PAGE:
The case is Saber v. New York State Department Financial Services, 2018 WL 3491965 (S.D.N.Y. July 27, 2018). The plaintiff is an Iranian-born professional who suffered discrimination and retaliation based on his national origin. He worked for a state agency, which makes this case all the more unusual, since the state is not a mom-and-pop employer and trains its personnel not to discriminate. But for some people, all the training in the world is not going to make a difference. Maybe the jury in this case wanted to teach the state a lesson in awarding plaintiff $2.5 million dollars. But post-trial, the judge teaches us a lesson in remittur, and a dramatic one at that. The court reduces the pain and suffering award to $$125,000, as dramatic a reduction as you'll ever see.
The court notes that you can get emotional distress damages even without seeking medical treatment, and even if the distress does not manifest itself in physical symptoms. But courts also look to similar cases to see if the damages are too high. The court classifies this case as "garden variety" emotional distress (as opposed to significant or egregious) because the plaintiff did not seek medical attention. The court also bears in mind that the damages cap under Title VII for large employers is $300,000, so that's the ceiling against the State of New York. Under the cases, the upper limit for garden variety damages is $125,000, and that's what plaintiff gets in this case.
Plaintiff and his wife testified about his emotional distress. I seem to remember that, in the past, plaintiffs would get more money if other witnesses corroborate their pain and suffering, but this trend seems to have subsided. In this case, the trial court simply adopts the $125,000 (judge-made) cap on garden variety damages. Here is the testimony on this issue, which references the discriminatory comments directed toward plaintiff (who is from Iran) including "yellow cake" (a supervisor's comment about plaintiff hiding nuclear material) and waterboarding, which brings to mind Middle East torture:
At the trial, Plaintiff testified that he felt “extremely uncomfortable ... because people turn and stare at you” in response to Logan’s “yellow cake” comment and that he felt “very, very much offended,” “very angry,” and “also upset and concerned” in response to Gollop’s “waterboarding” comment. Plaintiff described feeling “that I am always the target ... And when you go to work, you absolutely do not know what can set off something very negative and uncomfortable,” leaving him feeling “very insecure about the future and very isolated, and looking over the shoulder constantly.” He also testified that he was sleeping less and at times felt humiliated and embarrassed. Plaintiff’s wife similarly testified that Plaintiff “has become more reserved and ... doesn't like to engage with people that much, and kind of upset” and that Plaintiff “cannot sleep good and cannot sleep long,” “is very distracted” and that he listens to music a lot “to get peace with music, like holding himself.” Plaintiff has not sought treatment for any physical or mental conditions associated with the injuries he alleges were attributable to the actions of DFS that form the basis of this lawsuit.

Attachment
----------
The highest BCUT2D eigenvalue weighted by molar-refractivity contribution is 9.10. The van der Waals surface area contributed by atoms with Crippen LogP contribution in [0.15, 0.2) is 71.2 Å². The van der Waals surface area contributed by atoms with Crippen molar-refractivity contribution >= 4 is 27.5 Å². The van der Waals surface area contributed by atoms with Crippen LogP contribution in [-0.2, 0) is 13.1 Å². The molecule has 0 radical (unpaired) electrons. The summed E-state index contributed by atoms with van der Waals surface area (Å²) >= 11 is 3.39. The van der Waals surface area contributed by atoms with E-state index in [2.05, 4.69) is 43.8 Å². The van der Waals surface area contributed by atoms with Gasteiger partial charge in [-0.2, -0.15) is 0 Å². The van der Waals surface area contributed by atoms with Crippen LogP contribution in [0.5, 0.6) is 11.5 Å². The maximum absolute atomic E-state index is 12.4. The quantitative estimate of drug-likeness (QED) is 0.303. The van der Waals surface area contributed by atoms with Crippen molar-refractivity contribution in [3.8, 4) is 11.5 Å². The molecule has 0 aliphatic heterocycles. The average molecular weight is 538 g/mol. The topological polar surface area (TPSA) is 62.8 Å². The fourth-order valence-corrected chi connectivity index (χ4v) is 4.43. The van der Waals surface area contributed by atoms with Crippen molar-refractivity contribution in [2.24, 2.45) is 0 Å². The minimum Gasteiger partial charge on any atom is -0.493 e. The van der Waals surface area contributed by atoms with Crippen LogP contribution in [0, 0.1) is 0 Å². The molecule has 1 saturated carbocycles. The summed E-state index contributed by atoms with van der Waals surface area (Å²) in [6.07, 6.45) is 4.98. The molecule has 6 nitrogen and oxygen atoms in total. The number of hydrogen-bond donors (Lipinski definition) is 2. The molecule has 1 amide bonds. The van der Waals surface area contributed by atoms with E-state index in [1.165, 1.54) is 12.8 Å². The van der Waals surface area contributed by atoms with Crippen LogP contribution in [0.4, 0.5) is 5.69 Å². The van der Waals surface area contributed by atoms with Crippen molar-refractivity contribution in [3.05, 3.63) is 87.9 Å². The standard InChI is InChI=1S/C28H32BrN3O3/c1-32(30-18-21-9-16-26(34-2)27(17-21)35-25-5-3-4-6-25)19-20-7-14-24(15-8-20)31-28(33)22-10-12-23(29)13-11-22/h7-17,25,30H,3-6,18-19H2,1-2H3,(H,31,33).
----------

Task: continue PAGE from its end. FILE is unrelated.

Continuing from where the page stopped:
The court, in a second ruling, also awarded plaintiff front pay, or future lost income. The court decides not to reinstate plaintiff to his old position, as that will cause untold tension in the workplace. So the court instead compensates plaintiff for the lost wages. At 65 years old, the court says, plaintiff is unlikely to find a comparable position. So the court gives him five years' front pay. Front pay awards vary from case to case, as courts try to ensure the awards are not too speculative. Five years works in this case. Here is the analysis:
An award of front pay for a 5-year period is not unduly speculative. Plaintiff has worked at DFS or its predecessor since 2001. He rose through the ranks and has remained at DFS since then. Plaintiff states that he intends to retire at age 70, in five years, in order to maximize his social security annuity and his New York State pension. See, e.g., Chisholm v. Memorial Sloan—Kettering Cancer Center, 824 F.Supp.2d 573, 577 (S.D.N.Y. 2011) (award of front pay for two years found to be warranted); Hill v. Airborne Freight Corp., No. 97 Civ. 7098, 2003 WL 366641, at *5 (E.D.N.Y. Feb. 20, 2003) (awarding front pay for approximately one year and collecting cases); Padilla v. Metro-North Commuter R.R., 92 F.3d, 117, 126 (2d Cir. 1996) (awarding front pay for over 20 years); Bethlehem Steel Corp., 958 F.2d at 1189 (2d Cir. 1992) (awarding front pay for a 17-year period).Overall, plaintiff is awarded back pay of $121,231, discounted front pay of $185,926 and discounted pension loss of $168,167.